1. Armin Rigo
  2. cpython-withatomic

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Fred Drake  committed 439421c

Start of text that describes differences between match and search.

Strengthen pointers to the search() function and method.

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File Doc/lib/libre.tex

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 \end{list}
 
 
+\subsection{Matching vs. Searching \label{matching-searching}}
+\sectionauthor{Fred L. Drake, Jr.}{fdrake@acm.org}
+
+\strong{XXX This section is still incomplete!}
+
+Python offers two different primitive operations based on regular
+expressions: match and search.  If you are accustomed to Perl's
+semantics, the search operation is what you're looking for.  See the
+\function{search()} function and corresponding method of compiled
+regular expression objects.
+
+Note that match may differ from search using a regular expression
+beginning with \character{\^}:  \character{\^} matches only at the start
+of the string, or in \constant{MULTILINE} mode also immediately
+following a newline.  "match" succeeds only if the pattern matches at
+the start of the string regardless of mode, or at the starting
+position given by the optional \var{pos} argument regardless of
+whether a newline precedes it.
+
+% Examples from Tim Peters:
+\begin{verbatim}
+re.compile("a").match("ba", 1)           # succeeds
+re.compile("^a").search("ba", 1)         # fails; 'a' not at start
+re.compile("^a").search("\na", 1)        # fails; 'a' not at start
+re.compile("^a", re.M).search("\na", 1)  # succeeds
+re.compile("^a", re.M).search("ba", 1)   # fails; no preceding \n
+\end{verbatim}
+
+
 \subsection{Module Contents}
 \nodename{Contents of Module re}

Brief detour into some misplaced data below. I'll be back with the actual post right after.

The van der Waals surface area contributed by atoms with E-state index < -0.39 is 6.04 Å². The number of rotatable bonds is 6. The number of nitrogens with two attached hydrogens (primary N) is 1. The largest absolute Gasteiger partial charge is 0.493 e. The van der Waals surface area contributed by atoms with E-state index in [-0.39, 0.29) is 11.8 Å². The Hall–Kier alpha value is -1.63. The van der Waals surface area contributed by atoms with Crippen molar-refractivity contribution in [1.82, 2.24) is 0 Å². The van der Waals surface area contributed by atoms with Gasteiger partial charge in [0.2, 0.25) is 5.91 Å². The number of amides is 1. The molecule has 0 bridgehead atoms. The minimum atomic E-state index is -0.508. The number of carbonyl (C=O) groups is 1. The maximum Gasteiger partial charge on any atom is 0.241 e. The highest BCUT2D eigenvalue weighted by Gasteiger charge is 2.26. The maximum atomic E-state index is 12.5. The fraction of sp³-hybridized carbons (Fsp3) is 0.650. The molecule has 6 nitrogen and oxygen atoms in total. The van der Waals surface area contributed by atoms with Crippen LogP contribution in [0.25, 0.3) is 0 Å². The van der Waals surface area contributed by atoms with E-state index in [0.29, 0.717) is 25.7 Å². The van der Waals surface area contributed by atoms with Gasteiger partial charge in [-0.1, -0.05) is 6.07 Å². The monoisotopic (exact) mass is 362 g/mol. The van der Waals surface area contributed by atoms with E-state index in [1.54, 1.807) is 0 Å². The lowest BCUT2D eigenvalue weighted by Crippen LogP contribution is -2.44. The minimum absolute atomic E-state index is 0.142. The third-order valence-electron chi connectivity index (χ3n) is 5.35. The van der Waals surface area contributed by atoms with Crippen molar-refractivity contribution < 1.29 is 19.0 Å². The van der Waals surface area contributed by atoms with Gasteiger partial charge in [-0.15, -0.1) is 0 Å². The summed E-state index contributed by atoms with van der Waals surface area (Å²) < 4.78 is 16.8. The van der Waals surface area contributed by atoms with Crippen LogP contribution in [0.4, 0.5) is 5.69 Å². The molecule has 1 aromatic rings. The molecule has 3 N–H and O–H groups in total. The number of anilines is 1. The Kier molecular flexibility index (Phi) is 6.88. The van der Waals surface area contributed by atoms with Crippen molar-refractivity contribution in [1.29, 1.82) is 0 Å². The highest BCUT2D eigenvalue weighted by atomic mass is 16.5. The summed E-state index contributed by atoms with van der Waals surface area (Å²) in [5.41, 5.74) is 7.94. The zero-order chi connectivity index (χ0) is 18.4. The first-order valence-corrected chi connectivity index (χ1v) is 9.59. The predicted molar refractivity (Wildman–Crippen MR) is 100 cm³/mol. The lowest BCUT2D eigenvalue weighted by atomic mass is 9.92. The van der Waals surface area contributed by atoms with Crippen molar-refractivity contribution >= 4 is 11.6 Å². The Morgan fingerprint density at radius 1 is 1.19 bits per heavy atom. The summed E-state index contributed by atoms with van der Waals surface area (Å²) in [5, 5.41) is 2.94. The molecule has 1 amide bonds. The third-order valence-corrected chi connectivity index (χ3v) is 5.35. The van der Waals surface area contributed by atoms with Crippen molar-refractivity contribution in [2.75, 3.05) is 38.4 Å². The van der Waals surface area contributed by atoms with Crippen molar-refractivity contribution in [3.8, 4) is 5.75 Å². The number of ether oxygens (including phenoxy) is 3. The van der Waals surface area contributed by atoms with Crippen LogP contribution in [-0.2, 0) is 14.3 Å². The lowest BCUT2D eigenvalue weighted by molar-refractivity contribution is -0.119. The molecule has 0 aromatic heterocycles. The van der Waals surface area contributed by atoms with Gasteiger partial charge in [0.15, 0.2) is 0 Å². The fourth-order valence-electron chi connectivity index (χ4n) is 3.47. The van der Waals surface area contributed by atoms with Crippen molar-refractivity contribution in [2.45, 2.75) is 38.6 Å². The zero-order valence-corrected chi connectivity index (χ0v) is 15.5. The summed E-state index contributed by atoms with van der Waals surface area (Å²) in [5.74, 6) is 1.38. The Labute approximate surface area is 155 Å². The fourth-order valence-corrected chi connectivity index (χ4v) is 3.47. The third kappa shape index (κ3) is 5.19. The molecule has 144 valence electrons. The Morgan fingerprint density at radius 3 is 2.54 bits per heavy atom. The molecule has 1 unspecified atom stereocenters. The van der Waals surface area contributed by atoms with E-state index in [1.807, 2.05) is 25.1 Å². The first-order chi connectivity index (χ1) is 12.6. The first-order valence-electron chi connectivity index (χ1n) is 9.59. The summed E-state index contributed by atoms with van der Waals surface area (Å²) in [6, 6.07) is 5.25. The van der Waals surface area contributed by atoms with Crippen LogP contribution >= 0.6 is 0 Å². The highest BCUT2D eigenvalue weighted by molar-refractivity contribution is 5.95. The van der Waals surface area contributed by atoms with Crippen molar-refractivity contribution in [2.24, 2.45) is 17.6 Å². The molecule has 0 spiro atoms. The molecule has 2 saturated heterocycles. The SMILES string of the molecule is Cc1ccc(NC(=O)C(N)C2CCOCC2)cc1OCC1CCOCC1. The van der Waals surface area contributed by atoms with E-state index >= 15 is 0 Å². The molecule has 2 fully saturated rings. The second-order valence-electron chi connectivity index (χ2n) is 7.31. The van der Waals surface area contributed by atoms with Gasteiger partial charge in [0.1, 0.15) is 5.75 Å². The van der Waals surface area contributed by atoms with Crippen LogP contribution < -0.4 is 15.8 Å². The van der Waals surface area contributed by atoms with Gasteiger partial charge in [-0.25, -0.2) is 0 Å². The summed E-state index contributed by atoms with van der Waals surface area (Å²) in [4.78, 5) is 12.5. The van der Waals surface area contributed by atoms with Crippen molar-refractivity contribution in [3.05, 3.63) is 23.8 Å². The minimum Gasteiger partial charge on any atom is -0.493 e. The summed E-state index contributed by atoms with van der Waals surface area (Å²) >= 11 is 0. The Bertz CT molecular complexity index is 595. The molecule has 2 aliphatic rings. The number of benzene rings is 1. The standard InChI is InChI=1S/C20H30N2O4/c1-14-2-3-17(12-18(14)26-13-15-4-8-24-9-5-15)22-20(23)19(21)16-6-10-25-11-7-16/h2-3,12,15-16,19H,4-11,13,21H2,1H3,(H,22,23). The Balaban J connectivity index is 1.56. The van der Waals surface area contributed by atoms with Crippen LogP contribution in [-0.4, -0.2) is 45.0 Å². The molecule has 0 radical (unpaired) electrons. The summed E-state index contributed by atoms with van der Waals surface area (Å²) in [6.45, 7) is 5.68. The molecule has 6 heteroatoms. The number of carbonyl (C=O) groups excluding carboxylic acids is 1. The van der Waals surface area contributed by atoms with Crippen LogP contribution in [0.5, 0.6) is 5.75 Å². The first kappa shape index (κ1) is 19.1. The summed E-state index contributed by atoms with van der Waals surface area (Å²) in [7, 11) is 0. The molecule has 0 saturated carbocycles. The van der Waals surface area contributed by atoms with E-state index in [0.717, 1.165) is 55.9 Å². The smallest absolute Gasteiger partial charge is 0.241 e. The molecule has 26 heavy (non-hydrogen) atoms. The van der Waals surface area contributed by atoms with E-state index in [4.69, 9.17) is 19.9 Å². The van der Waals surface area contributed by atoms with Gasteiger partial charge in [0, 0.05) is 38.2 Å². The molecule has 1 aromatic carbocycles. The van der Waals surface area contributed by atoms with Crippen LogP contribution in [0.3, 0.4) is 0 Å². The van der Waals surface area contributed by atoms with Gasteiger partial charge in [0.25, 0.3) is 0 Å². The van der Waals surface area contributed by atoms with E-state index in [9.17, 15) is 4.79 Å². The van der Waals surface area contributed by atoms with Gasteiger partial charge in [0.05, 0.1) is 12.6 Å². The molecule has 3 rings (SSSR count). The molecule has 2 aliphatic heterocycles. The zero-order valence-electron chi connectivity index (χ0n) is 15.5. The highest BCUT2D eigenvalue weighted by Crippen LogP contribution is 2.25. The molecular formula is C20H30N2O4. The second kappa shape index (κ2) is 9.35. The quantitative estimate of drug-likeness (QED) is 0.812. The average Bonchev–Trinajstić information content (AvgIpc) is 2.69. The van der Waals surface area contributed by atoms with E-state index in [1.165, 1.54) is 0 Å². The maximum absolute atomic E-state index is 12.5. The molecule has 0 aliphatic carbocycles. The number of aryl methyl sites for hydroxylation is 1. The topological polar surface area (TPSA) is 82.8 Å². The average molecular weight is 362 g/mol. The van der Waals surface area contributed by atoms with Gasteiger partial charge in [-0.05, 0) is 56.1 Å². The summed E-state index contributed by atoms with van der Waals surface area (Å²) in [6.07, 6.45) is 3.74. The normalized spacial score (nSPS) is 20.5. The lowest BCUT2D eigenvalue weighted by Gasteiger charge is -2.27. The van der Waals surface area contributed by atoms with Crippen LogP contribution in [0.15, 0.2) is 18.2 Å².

\class{MatchObject} instance.  Return \code{None} if the string does not
   match the pattern; note that this is different from a zero-length
   match.
+
+  \strong{Note:}  If you want to locate a match anywhere in
+  \var{string}, use \method{search()} instead.
 \end{funcdesc}
 
 \begin{funcdesc}{split}{pattern, string, \optional{, maxsplit\code{ = 0}}}
   element of the list.  (Incompatibility note: in the original Python
   1.5 release, \var{maxsplit} was ignored.  This has been fixed in
   later releases.)
-%
+
 \begin{verbatim}
 >>> re.split('\W+', 'Words, words, words.')
 ['Words', 'words', 'words', '']
 >>> re.split('\W+', 'Words, words, words.', 1)
 ['Words', 'words, words.']
 \end{verbatim}
-%
+
   This function combines and extends the functionality of
   the old \function{regsub.split()} and \function{regsub.splitx()}.
 \end{funcdesc}
 it is called for every non-overlapping occurance of \var{pattern}.
 The function takes a single match object argument, and returns the
 replacement string.  For example:
-%
+
 \begin{verbatim}
 >>> def dashrepl(matchobj):
 ....    if matchobj.group(0) == '-': return ' '
 >>> re.sub('-{1,2}', dashrepl, 'pro----gram-files')
 'pro--gram files'
 \end{verbatim}
-%
+
 The pattern may be a string or a 
 regex object; if you need to specify
 regular expression flags, you must use a regex object, or use
   \class{MatchObject} instance.  Return \code{None} if the string does not
   match the pattern; note that this is different from a zero-length
   match.
-  
+
+  \strong{Note:}  If you want to locate a match anywhere in
+  \var{string}, use \method{search()} instead.
+
   The optional second parameter \var{pos} gives an index in the string
   where the search is to start; it defaults to \code{0}.  This is not
   completely equivalent to slicing the string; the \code{'\^'} pattern